During the cold winter months, we make homemade pizza almost every Sunday evening. This time of year, however, the heat of summer generally keeps us from cranking up the oven to the necessary 550 degrees Fahrenheit. Of course, there’s an exception to every rule, and the surplus of ripe, miniature tomatoes at the farmers market these days triggers the exception to our No-Homemade-Pizza-in-Summer rule. Fresh mozzarella, sharp garlic, sweet onion, and minty basil are almost mystical compliments to the sweet and savory little tomatoes. But, please, hold the sauce. With tomatoes like these, sauce would only interfere with the magic.
*Okay, that’s not entirely true. The pizza was brought to me by all of those wonderful farms with all of those wonderful farmers. You didn’t actually get any. Sorry. But now you have the shopping list, so you can make it yourself. Just add yeast.
Now that the weather is cooling and I no longer mind turning the oven up to 500 degrees Fahrenheit, it’s time to think about making pizza dough again. Or rather, it’s time for me to think about Kay making the pizza dough. That’s her job. She generally follows the recipe in The Silver Spoon cookbook, which calls for fresh cake yeast rather than the more standard instant dried. She typically makes several at once and puts them in the freezer for me to grab when needed. On many a Sunday evening, once the sun starts setting earlier than we’d like, we turn our attention away from the cold, darkening skies and into the kitchen where the yeasty smell of the rising dough fills us with anticipation for the fresh pizza that will warm our stomachs within a few hours.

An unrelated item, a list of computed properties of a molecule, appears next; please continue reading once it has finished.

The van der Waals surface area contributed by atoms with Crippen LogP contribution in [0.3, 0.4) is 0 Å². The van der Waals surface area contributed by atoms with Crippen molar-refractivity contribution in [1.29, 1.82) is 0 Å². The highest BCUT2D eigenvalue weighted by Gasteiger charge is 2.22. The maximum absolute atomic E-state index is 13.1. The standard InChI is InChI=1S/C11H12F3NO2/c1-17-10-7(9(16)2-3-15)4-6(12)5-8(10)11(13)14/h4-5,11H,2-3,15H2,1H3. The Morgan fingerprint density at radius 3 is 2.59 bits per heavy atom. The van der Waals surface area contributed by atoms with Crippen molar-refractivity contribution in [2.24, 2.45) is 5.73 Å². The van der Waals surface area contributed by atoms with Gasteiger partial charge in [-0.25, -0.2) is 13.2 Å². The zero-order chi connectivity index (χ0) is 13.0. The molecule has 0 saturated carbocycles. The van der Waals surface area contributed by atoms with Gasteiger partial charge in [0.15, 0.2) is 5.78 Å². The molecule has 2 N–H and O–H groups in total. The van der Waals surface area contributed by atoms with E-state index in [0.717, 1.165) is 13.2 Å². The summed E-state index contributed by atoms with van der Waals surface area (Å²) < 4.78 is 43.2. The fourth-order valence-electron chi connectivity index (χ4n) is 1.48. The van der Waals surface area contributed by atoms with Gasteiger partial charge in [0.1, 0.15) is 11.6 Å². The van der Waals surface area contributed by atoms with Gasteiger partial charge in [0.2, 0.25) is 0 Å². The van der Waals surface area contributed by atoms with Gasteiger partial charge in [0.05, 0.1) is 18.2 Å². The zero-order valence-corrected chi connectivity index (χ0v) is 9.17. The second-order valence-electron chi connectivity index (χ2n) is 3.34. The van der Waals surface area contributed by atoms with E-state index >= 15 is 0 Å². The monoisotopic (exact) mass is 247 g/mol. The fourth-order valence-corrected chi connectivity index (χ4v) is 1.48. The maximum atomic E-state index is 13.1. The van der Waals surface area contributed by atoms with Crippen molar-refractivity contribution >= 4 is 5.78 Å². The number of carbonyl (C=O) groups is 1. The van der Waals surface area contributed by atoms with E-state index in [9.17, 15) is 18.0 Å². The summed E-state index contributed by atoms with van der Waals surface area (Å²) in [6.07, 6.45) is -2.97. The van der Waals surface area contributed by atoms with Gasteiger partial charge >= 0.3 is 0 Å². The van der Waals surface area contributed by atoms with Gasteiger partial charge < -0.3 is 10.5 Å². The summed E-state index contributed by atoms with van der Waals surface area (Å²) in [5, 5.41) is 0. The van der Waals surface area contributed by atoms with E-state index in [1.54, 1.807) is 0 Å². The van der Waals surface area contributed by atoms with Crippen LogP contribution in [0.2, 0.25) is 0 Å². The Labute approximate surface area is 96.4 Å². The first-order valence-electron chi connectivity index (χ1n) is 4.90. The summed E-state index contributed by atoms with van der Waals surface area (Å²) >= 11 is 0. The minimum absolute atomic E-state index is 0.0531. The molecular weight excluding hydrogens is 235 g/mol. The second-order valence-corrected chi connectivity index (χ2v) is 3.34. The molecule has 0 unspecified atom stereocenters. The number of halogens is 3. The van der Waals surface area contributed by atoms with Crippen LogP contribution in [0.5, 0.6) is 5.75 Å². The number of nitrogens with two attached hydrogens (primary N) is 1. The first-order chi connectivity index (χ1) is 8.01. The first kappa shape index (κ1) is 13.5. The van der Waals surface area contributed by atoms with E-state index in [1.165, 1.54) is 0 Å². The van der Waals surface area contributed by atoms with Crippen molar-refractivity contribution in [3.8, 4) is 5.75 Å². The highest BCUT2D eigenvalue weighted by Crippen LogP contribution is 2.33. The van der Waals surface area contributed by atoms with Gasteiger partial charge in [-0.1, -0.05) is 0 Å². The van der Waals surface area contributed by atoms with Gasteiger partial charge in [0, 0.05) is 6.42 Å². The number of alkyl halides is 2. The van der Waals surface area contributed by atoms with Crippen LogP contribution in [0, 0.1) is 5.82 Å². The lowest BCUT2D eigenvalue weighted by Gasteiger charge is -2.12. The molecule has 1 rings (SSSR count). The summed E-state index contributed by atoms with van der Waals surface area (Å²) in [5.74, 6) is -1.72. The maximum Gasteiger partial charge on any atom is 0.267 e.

When you’re a chef who lives two blocks from the Union Square Greenmarket, there’s little need to eat out very often. This summer, however, we decided to spend our vacation in our own city, supporting some of the businesses that were so badly damaged during Hurricane Sandy last October. One of those places was Coney Island, Brooklyn, where our first stop was Totonno’s Pizza, a family-owned business that opened in 1924 and was closed for nearly 5 months because of flooding caused by Sandy. The pizza was well worth the trip. In fact, it was perfect: crisp, gooey, and wonderfully seasoned. We will definitely go back again, and next time — we hope — it will be to celebrate a hurricane-free hurricane season.
New York City, where I live, is famous for its pizza. Hardly a week passes when someone doesn’t ask me about my favorite pizza joint. The truth is that my favorite pizza joint is our own apartment, where the flour is local, the yeast is fresh, and the toppings include tomato sauce, cheese, and wild mushrooms, all from our farmers market. The lingering smell of the yeasty pizza dough rising for hours makes the final product taste that much better. And just looking at this photo is motivation enough for me to make some this weekend.